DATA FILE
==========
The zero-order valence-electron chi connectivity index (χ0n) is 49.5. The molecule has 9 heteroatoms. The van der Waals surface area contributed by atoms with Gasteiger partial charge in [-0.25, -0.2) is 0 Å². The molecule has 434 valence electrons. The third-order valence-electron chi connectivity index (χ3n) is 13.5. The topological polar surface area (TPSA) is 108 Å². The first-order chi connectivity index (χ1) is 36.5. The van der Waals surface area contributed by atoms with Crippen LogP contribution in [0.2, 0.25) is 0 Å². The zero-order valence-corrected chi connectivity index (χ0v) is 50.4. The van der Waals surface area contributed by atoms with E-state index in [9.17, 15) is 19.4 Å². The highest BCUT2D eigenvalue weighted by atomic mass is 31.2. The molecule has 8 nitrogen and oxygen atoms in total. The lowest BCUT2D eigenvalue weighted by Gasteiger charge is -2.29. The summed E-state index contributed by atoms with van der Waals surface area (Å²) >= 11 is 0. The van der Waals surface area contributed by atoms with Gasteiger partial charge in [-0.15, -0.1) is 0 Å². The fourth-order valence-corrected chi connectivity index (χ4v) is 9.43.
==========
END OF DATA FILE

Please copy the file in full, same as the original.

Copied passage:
The zero-order valence-electron chi connectivity index (χ0n) is 49.5. The molecule has 9 heteroatoms. The van der Waals surface area contributed by atoms with Gasteiger partial charge in [-0.25, -0.2) is 0 Å². The molecule has 434 valence electrons. The third-order valence-electron chi connectivity index (χ3n) is 13.5. The topological polar surface area (TPSA) is 108 Å². The first-order chi connectivity index (χ1) is 36.5. The van der Waals surface area contributed by atoms with Crippen LogP contribution in [0.2, 0.25) is 0 Å². The zero-order valence-corrected chi connectivity index (χ0v) is 50.4. The van der Waals surface area contributed by atoms with E-state index in [9.17, 15) is 19.4 Å². The highest BCUT2D eigenvalue weighted by atomic mass is 31.2. The molecule has 8 nitrogen and oxygen atoms in total. The lowest BCUT2D eigenvalue weighted by Gasteiger charge is -2.29. The summed E-state index contributed by atoms with van der Waals surface area (Å²) >= 11 is 0. The van der Waals surface area contributed by atoms with Gasteiger partial charge in [-0.15, -0.1) is 0 Å². The fourth-order valence-corrected chi connectivity index (χ4v) is 9.43.